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Matt B, you are correct. But for government types, having information and a study that adresses their concerns WITH solutions to those problems is very important. No matter how simple those solutions are to experienced designers or disc golfers or even common sense - those same solutions are important to the municipalites that need responses to the environmental questions.

Its not a comparative study on the overall impacts of various sports, but a detailed and 'quanitfy' with statistics that a government repsresentative can use when discussing a new course, or maintaining an older course.

Any information we can use to help in course proposals is helpful. For example, some of this study could be quoted and reference in proposals. Sourced information in a proposal has helped me in busines, so why not in my hobby (hopefully a part time job as I gain more design and build experience).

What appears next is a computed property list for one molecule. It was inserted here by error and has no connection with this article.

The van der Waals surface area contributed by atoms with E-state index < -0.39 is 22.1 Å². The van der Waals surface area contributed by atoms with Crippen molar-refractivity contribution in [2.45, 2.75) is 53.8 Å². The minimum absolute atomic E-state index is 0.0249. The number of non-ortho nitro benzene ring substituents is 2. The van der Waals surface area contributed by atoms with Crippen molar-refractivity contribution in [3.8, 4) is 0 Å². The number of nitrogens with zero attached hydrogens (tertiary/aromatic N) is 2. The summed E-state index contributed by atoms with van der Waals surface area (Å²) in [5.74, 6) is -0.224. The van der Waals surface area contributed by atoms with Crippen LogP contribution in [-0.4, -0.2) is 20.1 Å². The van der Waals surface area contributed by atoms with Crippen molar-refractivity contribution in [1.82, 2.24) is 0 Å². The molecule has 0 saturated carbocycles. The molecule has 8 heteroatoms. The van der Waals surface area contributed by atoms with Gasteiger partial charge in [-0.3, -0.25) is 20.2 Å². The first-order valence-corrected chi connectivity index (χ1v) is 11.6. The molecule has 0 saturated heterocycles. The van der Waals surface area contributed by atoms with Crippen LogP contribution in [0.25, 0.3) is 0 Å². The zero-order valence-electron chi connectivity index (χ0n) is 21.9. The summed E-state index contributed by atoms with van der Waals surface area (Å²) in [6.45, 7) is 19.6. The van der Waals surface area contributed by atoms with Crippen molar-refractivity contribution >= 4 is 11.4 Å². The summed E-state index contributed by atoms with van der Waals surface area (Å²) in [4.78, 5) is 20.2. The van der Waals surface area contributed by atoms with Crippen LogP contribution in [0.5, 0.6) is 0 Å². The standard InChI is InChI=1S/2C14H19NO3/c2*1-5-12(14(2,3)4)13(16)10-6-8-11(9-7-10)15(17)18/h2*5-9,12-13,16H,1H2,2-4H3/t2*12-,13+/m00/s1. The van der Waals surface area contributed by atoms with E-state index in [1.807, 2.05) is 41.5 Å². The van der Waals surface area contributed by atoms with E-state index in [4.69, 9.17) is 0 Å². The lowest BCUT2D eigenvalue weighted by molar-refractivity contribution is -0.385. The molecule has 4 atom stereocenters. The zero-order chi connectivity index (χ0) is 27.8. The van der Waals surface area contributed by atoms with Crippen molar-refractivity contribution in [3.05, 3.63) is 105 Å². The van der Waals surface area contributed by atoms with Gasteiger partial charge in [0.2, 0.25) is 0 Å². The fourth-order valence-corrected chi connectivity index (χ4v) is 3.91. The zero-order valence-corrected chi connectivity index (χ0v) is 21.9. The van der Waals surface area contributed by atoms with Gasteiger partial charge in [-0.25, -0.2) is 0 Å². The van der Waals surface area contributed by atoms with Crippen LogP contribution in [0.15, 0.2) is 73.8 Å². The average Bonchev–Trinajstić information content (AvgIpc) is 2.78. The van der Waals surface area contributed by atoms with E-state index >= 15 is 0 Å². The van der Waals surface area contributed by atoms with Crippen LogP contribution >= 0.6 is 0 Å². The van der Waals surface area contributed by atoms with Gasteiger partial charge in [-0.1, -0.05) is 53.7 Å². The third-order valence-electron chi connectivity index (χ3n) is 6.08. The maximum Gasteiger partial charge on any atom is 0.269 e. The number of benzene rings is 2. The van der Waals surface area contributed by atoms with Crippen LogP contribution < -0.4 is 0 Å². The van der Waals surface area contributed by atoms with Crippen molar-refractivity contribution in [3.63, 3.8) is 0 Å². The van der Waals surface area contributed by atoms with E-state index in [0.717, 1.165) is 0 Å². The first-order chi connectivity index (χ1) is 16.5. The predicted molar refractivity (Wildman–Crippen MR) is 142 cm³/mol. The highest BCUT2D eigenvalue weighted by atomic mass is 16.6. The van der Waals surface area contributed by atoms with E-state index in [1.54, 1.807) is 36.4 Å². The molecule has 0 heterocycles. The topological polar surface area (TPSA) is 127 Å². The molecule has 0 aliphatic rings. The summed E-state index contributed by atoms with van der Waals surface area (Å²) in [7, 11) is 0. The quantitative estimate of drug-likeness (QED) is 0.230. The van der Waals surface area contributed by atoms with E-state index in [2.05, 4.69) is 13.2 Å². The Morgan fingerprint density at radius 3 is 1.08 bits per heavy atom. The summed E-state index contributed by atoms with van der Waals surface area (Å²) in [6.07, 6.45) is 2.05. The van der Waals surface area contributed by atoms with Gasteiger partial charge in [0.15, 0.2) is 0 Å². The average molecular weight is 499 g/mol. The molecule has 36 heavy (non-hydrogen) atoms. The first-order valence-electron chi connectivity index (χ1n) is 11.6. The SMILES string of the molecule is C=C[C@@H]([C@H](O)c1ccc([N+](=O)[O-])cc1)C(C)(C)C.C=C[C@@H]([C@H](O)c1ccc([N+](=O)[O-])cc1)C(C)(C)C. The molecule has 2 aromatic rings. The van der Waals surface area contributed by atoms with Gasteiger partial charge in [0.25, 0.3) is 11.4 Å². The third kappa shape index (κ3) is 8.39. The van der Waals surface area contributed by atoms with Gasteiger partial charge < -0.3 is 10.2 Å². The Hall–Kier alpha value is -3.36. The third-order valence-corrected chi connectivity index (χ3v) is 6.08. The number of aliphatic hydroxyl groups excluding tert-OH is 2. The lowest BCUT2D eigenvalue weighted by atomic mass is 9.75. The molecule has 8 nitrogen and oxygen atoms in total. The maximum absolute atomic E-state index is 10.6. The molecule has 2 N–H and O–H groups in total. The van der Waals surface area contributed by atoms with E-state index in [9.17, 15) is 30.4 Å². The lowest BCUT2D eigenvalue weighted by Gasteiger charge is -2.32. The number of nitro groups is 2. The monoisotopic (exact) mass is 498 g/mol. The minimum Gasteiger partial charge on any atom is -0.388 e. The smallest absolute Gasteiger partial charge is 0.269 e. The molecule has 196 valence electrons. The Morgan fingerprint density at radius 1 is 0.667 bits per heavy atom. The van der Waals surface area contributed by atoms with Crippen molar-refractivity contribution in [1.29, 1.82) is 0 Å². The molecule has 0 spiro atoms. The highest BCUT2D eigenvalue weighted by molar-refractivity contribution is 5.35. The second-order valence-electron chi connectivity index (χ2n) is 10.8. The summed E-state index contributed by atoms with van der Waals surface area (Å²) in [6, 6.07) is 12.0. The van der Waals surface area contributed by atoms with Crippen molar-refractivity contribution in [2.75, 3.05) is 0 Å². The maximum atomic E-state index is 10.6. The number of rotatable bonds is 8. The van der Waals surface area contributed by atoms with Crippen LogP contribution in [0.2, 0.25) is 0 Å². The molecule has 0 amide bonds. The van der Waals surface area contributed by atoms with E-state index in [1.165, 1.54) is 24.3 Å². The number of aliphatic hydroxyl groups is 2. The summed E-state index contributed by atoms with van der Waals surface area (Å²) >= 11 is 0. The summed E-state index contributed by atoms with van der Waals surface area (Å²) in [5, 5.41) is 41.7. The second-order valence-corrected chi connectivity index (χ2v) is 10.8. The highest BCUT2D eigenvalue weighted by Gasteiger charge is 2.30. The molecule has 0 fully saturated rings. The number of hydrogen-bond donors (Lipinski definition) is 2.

A few others that have requested have to wait till Monday when I get to work, as I saved the study on that computer, I'll send it out to the rest of those that requested the study tomorrow or Tuesday as work allows some free time.
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  #14  
Old 12-11-2012, 01:27 AM
Matt B. Matt B. is offline
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Quote:
Originally Posted by hawk12 View Post
Matt B, you are correct. But for government types, having information and a study that adresses their concerns WITH solutions to those problems is very important. No matter how simple those solutions are to experienced designers or disc golfers or even common sense - those same solutions are important to the municipalites that need responses to the environmental questions.

Its not a comparative study on the overall impacts of various sports, but a detailed and 'quanitfy' with statistics that a government repsresentative can use when discussing a new course, or maintaining an older course.